Lovable Canadian adult contemporary singer Jann Arden has been a bit under-the-radar lately, but she's getting back in the saddle (like all good Prairies girls do) to judge the TV singing contest 'Canada Sings.'
Along with fellow judges Rob Van Winkle (a.k.a. Vanilla Ice) and Pierre Bouvier (Simple Plan), Arden is appearing on this six-part original series. The show challenges ordinary Canadians to form glee clubs with their co-workers and compete against another workplace team for a $10,000 donation to their charity of choice.
AOL TV caught up with Arden to talk about 'Canada Sings,' what being a judge is all about and why she's done with all things 'Idol.'
If someone asked you to list the things Vanilla Ice is up to, the last thing you'd probably say is "Acting as a judge on a Canadian singing contest/TV show." But it seems Vanilla Ice (a.k.a. Robert Van Winkle) is doing just that.
Along with fellow judges Jann Arden and Pierre Bouvier (Simple Plan), Van Winkle is appearing on six-part original series 'Canada Sings.' The show challenges ordinary Canadians to form glee clubs with their co-workers and compete against another workplace team for a $10,000 donation to their charity of choice.
Unlike 'Idol,' these people have never sang before, and they're not seeking fame for themselves -- and that's partially what drew Van Winkle to the show. AOL TV caught up with the '90s phenomenon to talk about what brought him on board 'Canada Sings,' why he loves music and why this is anything but another 'Idol.'
The turn of the millennium was the point when television networks were watching the rise of Survivor, The Amazing Race, and American Idol and thought, "I can do that!" What they didn't realize was that to maintain a high quality level, they still needed a big budget.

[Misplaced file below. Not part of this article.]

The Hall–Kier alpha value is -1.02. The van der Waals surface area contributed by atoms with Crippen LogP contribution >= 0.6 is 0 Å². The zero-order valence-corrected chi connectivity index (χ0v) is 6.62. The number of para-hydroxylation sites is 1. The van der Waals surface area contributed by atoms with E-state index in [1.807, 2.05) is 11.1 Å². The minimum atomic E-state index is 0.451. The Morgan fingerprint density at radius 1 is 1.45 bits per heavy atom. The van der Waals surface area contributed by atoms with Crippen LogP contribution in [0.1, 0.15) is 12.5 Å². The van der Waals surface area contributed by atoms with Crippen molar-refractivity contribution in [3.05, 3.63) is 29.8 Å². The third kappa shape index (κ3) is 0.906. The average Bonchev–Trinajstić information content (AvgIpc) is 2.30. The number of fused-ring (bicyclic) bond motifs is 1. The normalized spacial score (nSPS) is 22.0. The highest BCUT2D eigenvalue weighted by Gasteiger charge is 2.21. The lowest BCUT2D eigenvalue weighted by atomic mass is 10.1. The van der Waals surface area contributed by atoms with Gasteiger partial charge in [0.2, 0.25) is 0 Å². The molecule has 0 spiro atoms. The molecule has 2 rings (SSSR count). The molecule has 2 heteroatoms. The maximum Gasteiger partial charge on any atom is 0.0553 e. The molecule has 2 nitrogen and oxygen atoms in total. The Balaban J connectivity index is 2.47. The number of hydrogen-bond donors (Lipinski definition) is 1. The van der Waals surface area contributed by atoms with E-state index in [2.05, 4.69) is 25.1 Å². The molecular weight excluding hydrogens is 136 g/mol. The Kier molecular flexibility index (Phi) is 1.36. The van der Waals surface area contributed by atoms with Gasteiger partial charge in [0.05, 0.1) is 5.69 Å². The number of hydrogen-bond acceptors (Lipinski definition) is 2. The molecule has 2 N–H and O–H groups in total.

Instead of monetary prizes, networks turned to things like love, the experience, and the belief of fifteen minutes of fame to entice people to participate. Slowly with the help of networks like Fox, E!, and VH1, reality shows got more classless and turned trashy. Like a car accident, viewers can't stop watching. The decade has provided a countless number of trashy reality shows and here is TV Squad's favorites of the decade.
Can we all agree that if you're a TV, film, or music star and you are reduced to going on a show called Celebirty Bull Riding, your career has pretty much at its lowest point?
It's Ty Murray's Celebrity Bull Riding Challenge, to be precise, and it premieres tonight at 9 on CMT. The celebs (or "celebs") involved in the six episode show include Leif Garrett, Stephen Baldwin, Vanilla Ice, and Johnny Fairplay from Survivor (the one who lied about his grandmother dying). The object of the show is for the gentlemen to learn how to rides bulls so they can participate in a rodeo in Nashville.
Friday's TCA, which continued cable TV presentations, felt like three days rolled into one.
Just how jam-packed and eclectic are the programs and announcements that were made?
Here's a sample: Dynasty diva Joan Collins is checking into BBC America's Hotel Babylon, Richard Dreyfus (Jaws) is not afraid to get back into the water as host of The Discovery Channel's Ocean of Fear: The Worst Shark Attack Ever and Jonny Fairplay (Survivor) of CMT's Ty Murray's Celebrity Bull-Riding Challenge sadly announced that his beloved grandmother passed away two weeks ago.
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